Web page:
Dr. Lee mostly works with teens, who are a bit different than younger children who need a lot more hands-on help. For parents of teens, sometimes the most helpful thing is “accidentally not helping”. When parents are constantly asking their teen how their pain is, how their sleep is, how they are doing, whether they took their medicine, etc. it can be unhelpful. If parents are asking all of those questions, then the parents are really managing the condition. It is so helpful for teens to have their own voice and ownership in this experience. As soon as they start to monitor their own conditions, including pain level, general wellbeing, and daily functioning, they do so much better because they feel like they are in control. So, Dr. Lee encourages parents to resist the temptation to ask those status check questions. Let your teens come to you, because they will come when they need help. Sometimes being that support system and safety net is what helps teens the most.

In addition, standing back a bit helps teens to feel less like the center of attention or the focus of every conversation. Pain often increases when people continue to focus on how horrible it is. Taking away that attention helps teens to cope better with their pain. When your teen does come to you as a parent, then you can have a conversation about the strategies they are using to help themselves rather than jumping into fixing the problem. Ownership and autonomy can be the best things for teens with chronic illness.

Connect with Jin:

yourpediatricpsychologist.com

docjinlee.com

Have you heard? The Child Life On Call mobile app for parents, kids and their care team will be available in 2022. Sign up to stay informed here

Child Life On Call is a community of parents and professionals that share ideas, stories and resources to help YOU navigate your child’s unique experiences. We give you strategies to support yourself and your family through life’s challenges. We are so glad you are here.

Child Life On Call | Instagram | Facebook | Twitter

 

Today I am introducing you to Dr. Jin Lee, a licensed clinical psychologist with experience working in hospitals. She now has her own private practice, and she specializes with teens who have functional neurological disorders or post-concussive syndrome. You will hear some great information and feedback from Dr. Lee about how to support teens through chronic pain.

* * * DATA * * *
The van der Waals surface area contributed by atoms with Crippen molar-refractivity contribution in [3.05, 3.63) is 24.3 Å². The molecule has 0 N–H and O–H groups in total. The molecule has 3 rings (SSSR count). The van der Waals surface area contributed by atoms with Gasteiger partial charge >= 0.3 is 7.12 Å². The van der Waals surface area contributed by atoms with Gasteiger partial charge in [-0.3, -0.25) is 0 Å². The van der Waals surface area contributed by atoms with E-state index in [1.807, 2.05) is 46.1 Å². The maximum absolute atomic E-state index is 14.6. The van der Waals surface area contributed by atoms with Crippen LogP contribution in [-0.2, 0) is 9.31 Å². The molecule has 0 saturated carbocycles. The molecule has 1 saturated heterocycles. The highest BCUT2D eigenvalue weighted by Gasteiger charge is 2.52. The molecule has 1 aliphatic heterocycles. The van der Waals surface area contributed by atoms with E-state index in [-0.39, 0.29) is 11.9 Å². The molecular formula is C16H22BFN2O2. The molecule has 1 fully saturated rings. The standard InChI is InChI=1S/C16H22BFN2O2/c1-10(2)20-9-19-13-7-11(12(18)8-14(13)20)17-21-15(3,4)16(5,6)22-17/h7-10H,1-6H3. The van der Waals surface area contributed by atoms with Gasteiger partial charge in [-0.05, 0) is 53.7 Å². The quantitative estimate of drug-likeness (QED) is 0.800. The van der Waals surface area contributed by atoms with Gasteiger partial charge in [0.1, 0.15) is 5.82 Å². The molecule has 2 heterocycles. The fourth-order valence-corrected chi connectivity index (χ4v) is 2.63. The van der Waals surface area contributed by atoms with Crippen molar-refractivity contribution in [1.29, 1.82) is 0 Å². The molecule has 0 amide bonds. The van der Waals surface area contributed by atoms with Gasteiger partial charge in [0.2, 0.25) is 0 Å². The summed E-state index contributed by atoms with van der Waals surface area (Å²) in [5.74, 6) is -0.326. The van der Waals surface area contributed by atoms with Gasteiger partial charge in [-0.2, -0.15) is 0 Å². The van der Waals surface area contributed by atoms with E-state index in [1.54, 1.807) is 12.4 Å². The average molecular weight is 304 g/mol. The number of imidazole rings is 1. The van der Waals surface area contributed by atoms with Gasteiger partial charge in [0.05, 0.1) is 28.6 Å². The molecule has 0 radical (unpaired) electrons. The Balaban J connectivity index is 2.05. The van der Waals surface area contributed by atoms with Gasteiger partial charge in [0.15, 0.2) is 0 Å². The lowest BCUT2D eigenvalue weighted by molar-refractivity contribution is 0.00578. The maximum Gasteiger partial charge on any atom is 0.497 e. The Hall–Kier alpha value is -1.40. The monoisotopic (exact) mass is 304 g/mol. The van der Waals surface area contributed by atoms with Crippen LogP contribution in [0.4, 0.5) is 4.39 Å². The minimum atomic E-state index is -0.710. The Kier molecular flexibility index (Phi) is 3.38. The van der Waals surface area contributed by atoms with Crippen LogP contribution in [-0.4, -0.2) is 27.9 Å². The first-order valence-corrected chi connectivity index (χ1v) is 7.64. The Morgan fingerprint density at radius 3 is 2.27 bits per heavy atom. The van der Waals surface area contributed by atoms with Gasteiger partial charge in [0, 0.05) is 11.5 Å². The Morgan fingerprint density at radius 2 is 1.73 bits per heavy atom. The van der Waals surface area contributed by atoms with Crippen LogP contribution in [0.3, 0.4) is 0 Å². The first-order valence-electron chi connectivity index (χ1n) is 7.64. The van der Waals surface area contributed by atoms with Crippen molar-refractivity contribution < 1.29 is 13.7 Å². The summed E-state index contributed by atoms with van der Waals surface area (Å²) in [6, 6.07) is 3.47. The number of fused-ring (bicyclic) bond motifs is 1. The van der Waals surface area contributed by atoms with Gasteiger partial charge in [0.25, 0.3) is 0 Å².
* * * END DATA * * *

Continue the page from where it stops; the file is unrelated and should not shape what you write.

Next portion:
In this episode, we talk about…

[1:54] Dr. Jin Lee’s background

Dr. Jin Lee is a licensed clinical psychologist from Colorado, and she has had a private practice since April 2020. Most of the patients she sees are teens with chronic illness, and particularly within the area of chronic pain, functional neurological disorder, and post-concussive syndrome.

[2:51] Working with children and teens with chronic illness

Dr. Lee has practiced in various hospital settings across the years, and she has worked with a lot of children who have chronic illness. She landed on her current niche when she worked in a concussion clinic for four years. A lot of providers were sending children to their clinic for unknown pain syndromes after some injuries. Then the pandemic began, and that pushed Dr. Lee into starting her private practice. It has been nerve wracking at times, but she enjoys working with the patients. 

Most of the patients she sees are high-achieving teens who have suffered for months or years. Their parents want help, and of course they want their kids to get better. They have visited one doctor after another, but they aren’t getting answers. Many parents of children with chronic pain and chronic conditions don’t know what to do. Most of the symptoms are invisible, and they are suffering because they feel like they are doing this alone and like nobody understands.